Drop in HRT use linked to decrease in breast cancer rates

According to the latest report the drop in the use of hormone replacement therapy (HRT) in mid-2002, following the results of the Women's Health Initiative study (WHI), is linked with a steep decline in new breast cancer diagnoses.

The WHI study showed an increased risk of breast cancer, heart disease, stroke, blood clots, and urinary incontinence among postmenopausal women who were using hormone replacement therapy that included both estrogen and progestin.

The latest research led by scientists at The University of Texas M. D. Anderson Cancer Center used data from the Surveillance, Epidemiology and End Results (SEER) program of the National Cancer Institute (NCI), part of the National Institutes of Health.

Senior investigator Dr. Donald Berry says prescriptions for the two HRT medications Premarin and Prempro dropped from 61 million in 2001 to 21 million in 2004.

The researchers found that the decrease in breast cancer incidence began in mid-2002 and leveled off after 2003.

The decrease occurred only in women age 50-69 and was more evident in women with cancers that were estrogen receptor (ER) positive and need estrogen in order to grow and multiply.

The researchers suggest that extremely small ER-positive breast cancers may have stopped progressing, or even regressed, after HRT was stopped.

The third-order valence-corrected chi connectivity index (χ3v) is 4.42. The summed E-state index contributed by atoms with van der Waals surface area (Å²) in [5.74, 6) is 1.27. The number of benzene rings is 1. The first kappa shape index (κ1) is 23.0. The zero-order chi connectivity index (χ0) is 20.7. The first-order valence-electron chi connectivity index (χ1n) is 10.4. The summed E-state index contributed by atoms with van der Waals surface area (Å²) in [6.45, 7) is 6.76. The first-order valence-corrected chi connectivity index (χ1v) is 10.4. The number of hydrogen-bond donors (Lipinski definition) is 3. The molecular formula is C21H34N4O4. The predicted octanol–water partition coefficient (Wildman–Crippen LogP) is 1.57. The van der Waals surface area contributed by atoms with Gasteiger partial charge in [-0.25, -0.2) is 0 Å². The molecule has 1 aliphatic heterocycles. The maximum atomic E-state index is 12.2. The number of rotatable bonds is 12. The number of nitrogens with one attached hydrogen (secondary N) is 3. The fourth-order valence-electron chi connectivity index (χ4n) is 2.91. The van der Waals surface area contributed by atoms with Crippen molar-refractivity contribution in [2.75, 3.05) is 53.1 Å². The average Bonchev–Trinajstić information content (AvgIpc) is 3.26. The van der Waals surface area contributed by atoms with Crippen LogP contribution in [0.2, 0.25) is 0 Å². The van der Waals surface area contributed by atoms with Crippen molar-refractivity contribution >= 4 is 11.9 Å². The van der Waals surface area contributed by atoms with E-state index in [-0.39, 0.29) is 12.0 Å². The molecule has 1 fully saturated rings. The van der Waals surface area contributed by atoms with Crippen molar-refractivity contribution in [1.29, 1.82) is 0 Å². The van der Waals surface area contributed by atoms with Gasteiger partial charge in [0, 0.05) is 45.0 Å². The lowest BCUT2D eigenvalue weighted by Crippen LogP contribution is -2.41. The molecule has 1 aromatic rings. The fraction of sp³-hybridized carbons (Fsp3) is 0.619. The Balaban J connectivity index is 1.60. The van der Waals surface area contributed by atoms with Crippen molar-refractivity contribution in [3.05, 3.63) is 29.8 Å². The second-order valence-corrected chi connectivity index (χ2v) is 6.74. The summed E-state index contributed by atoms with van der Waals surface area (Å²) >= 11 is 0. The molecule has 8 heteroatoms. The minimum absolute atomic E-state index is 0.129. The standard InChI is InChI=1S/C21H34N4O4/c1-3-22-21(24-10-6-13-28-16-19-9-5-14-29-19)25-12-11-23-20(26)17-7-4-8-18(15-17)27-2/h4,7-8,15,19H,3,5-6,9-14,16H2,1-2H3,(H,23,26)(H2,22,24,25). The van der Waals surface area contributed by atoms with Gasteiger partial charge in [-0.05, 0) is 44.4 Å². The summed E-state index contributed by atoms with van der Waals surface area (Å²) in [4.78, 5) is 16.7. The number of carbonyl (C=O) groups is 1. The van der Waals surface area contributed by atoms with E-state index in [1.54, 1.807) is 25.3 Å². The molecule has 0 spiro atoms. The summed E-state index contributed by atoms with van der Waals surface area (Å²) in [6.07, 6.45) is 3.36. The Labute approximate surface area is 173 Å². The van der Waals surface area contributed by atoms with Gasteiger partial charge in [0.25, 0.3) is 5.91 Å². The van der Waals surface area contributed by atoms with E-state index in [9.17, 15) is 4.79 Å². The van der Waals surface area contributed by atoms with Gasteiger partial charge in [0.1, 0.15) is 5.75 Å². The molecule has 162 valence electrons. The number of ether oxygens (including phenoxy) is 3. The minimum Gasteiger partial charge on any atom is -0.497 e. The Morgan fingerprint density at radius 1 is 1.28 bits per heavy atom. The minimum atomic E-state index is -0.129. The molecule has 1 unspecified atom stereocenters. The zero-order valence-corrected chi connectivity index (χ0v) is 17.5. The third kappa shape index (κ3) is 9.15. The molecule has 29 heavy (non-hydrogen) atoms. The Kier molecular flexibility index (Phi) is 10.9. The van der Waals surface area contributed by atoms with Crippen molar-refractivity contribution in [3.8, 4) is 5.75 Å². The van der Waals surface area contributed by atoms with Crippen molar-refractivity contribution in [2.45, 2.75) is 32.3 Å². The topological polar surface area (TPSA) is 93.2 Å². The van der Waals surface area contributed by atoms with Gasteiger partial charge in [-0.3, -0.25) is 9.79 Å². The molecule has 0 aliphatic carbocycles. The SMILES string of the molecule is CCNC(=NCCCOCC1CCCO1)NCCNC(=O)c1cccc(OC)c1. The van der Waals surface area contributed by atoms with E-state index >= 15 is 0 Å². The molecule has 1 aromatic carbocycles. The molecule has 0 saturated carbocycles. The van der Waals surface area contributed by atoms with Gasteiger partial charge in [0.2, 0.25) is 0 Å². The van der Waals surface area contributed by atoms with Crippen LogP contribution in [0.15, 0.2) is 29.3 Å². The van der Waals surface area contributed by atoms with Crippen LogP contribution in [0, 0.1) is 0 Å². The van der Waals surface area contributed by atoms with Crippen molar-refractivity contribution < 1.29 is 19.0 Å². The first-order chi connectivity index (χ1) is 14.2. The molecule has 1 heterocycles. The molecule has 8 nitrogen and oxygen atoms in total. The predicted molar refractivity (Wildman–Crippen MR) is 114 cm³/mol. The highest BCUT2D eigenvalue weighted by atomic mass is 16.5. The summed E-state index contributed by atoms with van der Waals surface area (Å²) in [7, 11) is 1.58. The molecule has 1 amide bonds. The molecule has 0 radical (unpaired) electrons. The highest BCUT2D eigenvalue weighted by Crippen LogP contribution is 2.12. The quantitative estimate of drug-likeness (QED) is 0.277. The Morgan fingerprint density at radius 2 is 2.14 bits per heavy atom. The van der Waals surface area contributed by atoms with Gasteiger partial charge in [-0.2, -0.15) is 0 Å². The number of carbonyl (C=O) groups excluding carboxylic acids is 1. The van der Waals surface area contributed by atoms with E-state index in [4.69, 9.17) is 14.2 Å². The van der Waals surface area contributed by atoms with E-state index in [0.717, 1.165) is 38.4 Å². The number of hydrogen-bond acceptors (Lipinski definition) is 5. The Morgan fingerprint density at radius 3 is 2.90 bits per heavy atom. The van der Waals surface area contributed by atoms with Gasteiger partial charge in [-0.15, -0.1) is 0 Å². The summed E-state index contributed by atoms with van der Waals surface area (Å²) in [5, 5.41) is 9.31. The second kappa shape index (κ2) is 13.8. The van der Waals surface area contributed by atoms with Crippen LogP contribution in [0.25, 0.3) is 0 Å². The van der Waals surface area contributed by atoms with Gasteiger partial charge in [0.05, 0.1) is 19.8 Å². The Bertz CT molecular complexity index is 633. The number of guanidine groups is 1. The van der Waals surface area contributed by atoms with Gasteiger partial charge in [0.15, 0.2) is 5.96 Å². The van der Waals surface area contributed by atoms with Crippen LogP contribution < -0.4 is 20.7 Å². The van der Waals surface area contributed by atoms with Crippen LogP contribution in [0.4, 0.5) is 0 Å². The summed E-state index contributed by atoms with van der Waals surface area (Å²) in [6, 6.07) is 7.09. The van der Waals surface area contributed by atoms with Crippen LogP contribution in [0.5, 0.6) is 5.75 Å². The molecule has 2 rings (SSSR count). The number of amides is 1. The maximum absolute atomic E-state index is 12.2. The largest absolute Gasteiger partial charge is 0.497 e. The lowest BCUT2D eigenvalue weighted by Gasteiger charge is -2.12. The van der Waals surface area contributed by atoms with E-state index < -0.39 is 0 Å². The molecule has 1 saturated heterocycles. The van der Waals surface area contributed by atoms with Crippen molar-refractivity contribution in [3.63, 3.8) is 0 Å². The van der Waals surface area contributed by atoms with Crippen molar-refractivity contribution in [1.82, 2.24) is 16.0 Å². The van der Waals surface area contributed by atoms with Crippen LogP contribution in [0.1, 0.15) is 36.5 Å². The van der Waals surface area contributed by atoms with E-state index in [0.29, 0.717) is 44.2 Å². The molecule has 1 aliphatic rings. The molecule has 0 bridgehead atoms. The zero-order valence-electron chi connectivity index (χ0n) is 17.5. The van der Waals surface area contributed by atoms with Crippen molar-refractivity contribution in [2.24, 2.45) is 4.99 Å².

Although other possibilities were considered to explain the sudden decrease in new breast cancer cases, the researchers say HRT was the only risk factor that changed substantially from 2002 to 2003 and provides a possible explanation for this trend.

The report is based on population statistics rather than a randomized clinical trial and therefore can not prove a link between HRT and breast cancer incidence.

It does however appear to further strengthen the association between breast cancer incidence and use of HRT.

The women in the WHI study are still being followed and researchers involved are expected to release a follow-up report later this year about the group who received HRT which should provide a much higher level of evidence about the influence of HRT and cessation of HRT on the incidence of breast cancer.

The researchers stress however that their study is not suggesting that all women stop their use of HRT as the risk of developing breast cancer from use of the hormones remains relatively small.

For some women with postmenopausal symptoms, they say the benefits of HRT are well worth that risk.

The report is published in the current issue of the New England Journal of Medicine.

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